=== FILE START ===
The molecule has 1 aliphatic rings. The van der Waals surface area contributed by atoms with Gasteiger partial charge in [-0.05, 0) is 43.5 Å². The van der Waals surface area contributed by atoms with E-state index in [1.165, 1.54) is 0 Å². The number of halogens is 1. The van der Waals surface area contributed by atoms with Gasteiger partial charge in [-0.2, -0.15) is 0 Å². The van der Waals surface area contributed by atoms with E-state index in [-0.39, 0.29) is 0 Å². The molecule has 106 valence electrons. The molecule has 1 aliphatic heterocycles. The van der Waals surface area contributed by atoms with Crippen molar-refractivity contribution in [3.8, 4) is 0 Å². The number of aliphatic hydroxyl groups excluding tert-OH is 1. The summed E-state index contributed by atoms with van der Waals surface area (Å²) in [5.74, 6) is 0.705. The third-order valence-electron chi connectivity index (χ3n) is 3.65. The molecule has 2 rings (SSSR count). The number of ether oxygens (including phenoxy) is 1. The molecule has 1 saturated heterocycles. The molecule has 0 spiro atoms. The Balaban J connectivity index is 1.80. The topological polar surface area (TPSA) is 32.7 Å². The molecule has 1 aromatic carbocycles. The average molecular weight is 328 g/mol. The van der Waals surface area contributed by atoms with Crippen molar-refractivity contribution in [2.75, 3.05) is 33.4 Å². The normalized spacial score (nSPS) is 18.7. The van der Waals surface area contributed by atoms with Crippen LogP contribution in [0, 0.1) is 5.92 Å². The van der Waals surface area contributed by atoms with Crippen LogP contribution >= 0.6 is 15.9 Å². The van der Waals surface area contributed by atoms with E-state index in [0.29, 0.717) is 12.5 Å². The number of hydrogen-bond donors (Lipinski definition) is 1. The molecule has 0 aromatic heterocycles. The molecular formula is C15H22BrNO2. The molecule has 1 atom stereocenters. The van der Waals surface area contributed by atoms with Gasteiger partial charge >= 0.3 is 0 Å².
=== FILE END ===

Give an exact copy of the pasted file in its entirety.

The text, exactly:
The molecule has 1 aliphatic rings. The van der Waals surface area contributed by atoms with Gasteiger partial charge in [-0.05, 0) is 43.5 Å². The van der Waals surface area contributed by atoms with E-state index in [1.165, 1.54) is 0 Å². The number of halogens is 1. The van der Waals surface area contributed by atoms with Gasteiger partial charge in [-0.2, -0.15) is 0 Å². The van der Waals surface area contributed by atoms with E-state index in [-0.39, 0.29) is 0 Å². The molecule has 106 valence electrons. The molecule has 1 aliphatic heterocycles. The van der Waals surface area contributed by atoms with Crippen molar-refractivity contribution in [3.8, 4) is 0 Å². The number of aliphatic hydroxyl groups excluding tert-OH is 1. The summed E-state index contributed by atoms with van der Waals surface area (Å²) in [5.74, 6) is 0.705. The third-order valence-electron chi connectivity index (χ3n) is 3.65. The molecule has 2 rings (SSSR count). The number of ether oxygens (including phenoxy) is 1. The molecule has 1 saturated heterocycles. The molecule has 0 spiro atoms. The Balaban J connectivity index is 1.80. The topological polar surface area (TPSA) is 32.7 Å². The molecule has 1 aromatic carbocycles. The average molecular weight is 328 g/mol. The van der Waals surface area contributed by atoms with Crippen molar-refractivity contribution in [2.75, 3.05) is 33.4 Å². The normalized spacial score (nSPS) is 18.7. The van der Waals surface area contributed by atoms with Crippen LogP contribution in [0, 0.1) is 5.92 Å². The van der Waals surface area contributed by atoms with Crippen LogP contribution >= 0.6 is 15.9 Å². The van der Waals surface area contributed by atoms with E-state index in [0.29, 0.717) is 12.5 Å². The number of hydrogen-bond donors (Lipinski definition) is 1. The molecule has 0 aromatic heterocycles. The molecular formula is C15H22BrNO2. The molecule has 1 atom stereocenters. The van der Waals surface area contributed by atoms with Gasteiger partial charge >= 0.3 is 0 Å².